The Tiger's Wife - Tea Obreht 17/01/2013

Tiger in her Tea

The Tiger's Wife - Tea Obreht This is a prize winning novel, an Orange prize winning novel, so we know roughly what to expect. Lots of literary merit, whatever that may be. College professors beaming at their favourite student. She will go a long way. Has already. All the way from former Yugoslavia to the United States, via Egypt and Cyprus. To complete the educational atmosphere, we are presented with questions to answer at the end of the book. Here is a sample: get your thinking cap on. Does old age always "harden beliefs"? "But the greatest fear is that of uncertainty." Is the Deathless Man right? Do you need to see to know? To give the author her due, she has a remarkable command of English, for someone who learned it as a second language, in Egypt, but I would say she is more of a painter than a writer. She paints a picture of Doctor Natalia drinking coffee made with holy water in a church, where she staunches the wounds of a man who can never die. The title subject, the Tiger's Wife, gives rise to a picture of a tame animal, born in a circus and raised in a zoo, who goes wild one day and decides to take a wife, a human being. The tiger's escape from the zoo gives rise to lots of gory incidents, one in particular, in which the village blacksmith aims to shoot the tiger but instead shoots his own head off. This kind of thing must be what the Guardian review of the book means, when it refers to her black humour. Black humour also perhaps, at the funeral of the dead cousin. The cousin had been ...

Winter In Madrid - C.J. Sansom 12/01/2013

Long, hard Winter in Madrid

Winter In Madrid - C.J. Sansom This is a substantial novel, so do not expect to devour it in a couple of sittings, as you might, a thriller by Dean Koontz. Although it is placed in the thriller section here, its publishers, Pan, describe it as a love story, and the Sunday Express calls it part historical drama. Certainly, the author , C.J. Sansom, does not seem particularly to have set out to write a thriller. He seems more concerned to portray the devastation bought about by the Spanish Civil War. I find it very interesting to go back to a time, when many people really believed that Great Britain had already lost the Second World War. At such times the shady world of secret agents comes to its own, and we have the dubious pleasure of observing how these dubious characters conduct themselves, for instance, at the Ritz Hotel in Madrid, where all luxuries are avaiable, in contrast to the starvation and desperation outside in the streets. A group of British operatives are sent there, simply to act as if they are enjoying a wonderful dinner together, without a care in the world. This is for the benefit of the other guests at the Ritz, who are mainly fascists and high placed Nazis. A happiness match ensues, with the Germans and British, in turn trying to outdo the other side at guffawing and generally being cheerful over the entrees. There is a lot of talk about democracy and this is what Harry, the protagonist, tells himself he is fighting for, when he allows the secret service to talk him into spying on his ...

The Good Guy - Dean Koontz 10/01/2013

Postpone the chores, finish this Good Guy first

The Good Guy - Dean Koontz This is a fast paced, page turning thriller. Dean Koontz wastes no time setting the scene. He draws you right in, from page one. You are there, at the Rooney's bar, with Tim Carrier. With him, you select a place at the back, where you can sit, unnoticed, eclipsed by the other guests, three lively guys at the front of the bar, and the rest, canoodling couples. You feel Tim's loneliness as he fields his friend's teasing about his single status. Rooney, the bar owner, is married to Michelle, beautiful, brilliantly talented, but also wounded. We find out how, right at the end of the book, when we also find out the secret that Tim is hiding. And we will read through to the end. Dean Koontz has guaranteed that, with the short chapters and writing style, succinct to the point of curtness, that are his trademark. Tim is a big man, who works with his hands as a bricklayer, but, from the start, we sense that there is more to him than that. His reaction to the stranger who approaches him in his chosen hide, at the back of the bar, tells us this right away. It is a delicate mix of irony , surprise and curiosity. He allows the newcomer to speak about his dog named Larry, who has taken up skydiving, but while mulling over this interesting fact, he realises that Larry's owner is now heading for the door, leaving behind on the table a large manila envelope, stuffed with thousands of dollars and a picture of a woman, who will shortly be the victim of a hitman. We scarcely have time to ...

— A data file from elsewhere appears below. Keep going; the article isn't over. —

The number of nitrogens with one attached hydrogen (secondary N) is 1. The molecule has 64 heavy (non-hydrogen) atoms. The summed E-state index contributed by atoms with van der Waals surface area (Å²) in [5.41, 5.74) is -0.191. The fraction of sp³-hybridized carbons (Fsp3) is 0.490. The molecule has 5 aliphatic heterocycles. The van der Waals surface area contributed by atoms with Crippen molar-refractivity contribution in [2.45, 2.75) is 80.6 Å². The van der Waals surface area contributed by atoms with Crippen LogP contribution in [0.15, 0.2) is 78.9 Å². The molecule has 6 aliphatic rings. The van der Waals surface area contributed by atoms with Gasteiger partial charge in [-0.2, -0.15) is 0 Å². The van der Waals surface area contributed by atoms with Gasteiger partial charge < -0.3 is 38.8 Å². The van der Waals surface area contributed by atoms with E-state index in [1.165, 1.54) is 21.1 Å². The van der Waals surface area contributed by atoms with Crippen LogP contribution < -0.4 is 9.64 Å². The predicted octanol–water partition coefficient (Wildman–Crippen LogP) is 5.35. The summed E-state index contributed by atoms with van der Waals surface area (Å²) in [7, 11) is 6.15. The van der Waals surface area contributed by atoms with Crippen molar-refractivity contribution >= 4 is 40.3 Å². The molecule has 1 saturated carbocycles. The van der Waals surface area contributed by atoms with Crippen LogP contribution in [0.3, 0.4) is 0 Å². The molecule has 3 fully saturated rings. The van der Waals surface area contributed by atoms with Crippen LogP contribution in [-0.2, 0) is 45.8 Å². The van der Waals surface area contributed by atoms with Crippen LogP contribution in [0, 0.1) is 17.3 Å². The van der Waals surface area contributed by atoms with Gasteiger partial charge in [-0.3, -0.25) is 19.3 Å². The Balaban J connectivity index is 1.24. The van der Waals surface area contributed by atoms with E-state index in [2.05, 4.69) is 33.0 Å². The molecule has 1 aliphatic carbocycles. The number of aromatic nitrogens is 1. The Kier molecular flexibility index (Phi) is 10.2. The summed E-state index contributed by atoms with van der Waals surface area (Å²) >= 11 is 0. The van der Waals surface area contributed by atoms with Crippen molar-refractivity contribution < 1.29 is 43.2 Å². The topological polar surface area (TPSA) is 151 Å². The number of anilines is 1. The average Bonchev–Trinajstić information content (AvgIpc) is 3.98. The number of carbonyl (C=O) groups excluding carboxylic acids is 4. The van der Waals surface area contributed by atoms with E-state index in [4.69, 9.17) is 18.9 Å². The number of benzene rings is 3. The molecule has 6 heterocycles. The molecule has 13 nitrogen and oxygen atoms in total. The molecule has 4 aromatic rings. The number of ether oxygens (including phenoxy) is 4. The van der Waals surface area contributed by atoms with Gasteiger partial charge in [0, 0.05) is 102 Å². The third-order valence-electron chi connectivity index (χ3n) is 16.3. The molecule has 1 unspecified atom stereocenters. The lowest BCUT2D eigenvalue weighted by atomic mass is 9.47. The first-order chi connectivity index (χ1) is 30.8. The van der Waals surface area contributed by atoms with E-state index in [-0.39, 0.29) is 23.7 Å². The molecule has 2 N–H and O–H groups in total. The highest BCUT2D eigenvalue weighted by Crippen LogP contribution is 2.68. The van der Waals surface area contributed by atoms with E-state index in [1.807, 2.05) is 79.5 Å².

A Freewheelin' Time: A Memoir of Greenwich Village in the Sixties - Suze Rotolo 08/01/2013

Freewheeling live beat

A Freewheelin' Time: A Memoir of Greenwich Village in the Sixties - Suze Rotolo My last review , Greedy Goliath versus last man in tower, was of a book that transported me in space. This book, by Suze Rotolo, transported me in time. More than that, it carried me to a state of mind in which things were possible. A person could make his or her own way in life, and Suze Rotolo´s boyfriend, Bob Dylan, certainly did that. Suze does record, that at that time, Bob Dylan had the least control he would ever have, over his music career, but compared to the industry puppets of today, he was a free (and freewheeling), man. I like the fact that the book´s layout is as freewheeling as its title. Its various sections are introduced with arty titles along the margin and the paragraphs start with huge cursive capital letters. For a publication that uses only black and white print, it is very attractive. It is worth getting for the reproductions of old restaurant menus, advertisements and book covers it displays, especially as all this comes in a size that you can easily stuff into your pocket. Dylanites, like myself will drool over the very early copies of sheet music for his songs. This was a time when the stuffy shackles of post war Western life had been loosened by Jack Kerouak and the beat generation and were just about to be further kicked over by the hippy revolution. You can feel the hope and excitement coming off the pages of the book. Suze Rotolo reminds us also of less positive aspects of the beat/hippy culture, in particular, the way that women were used ...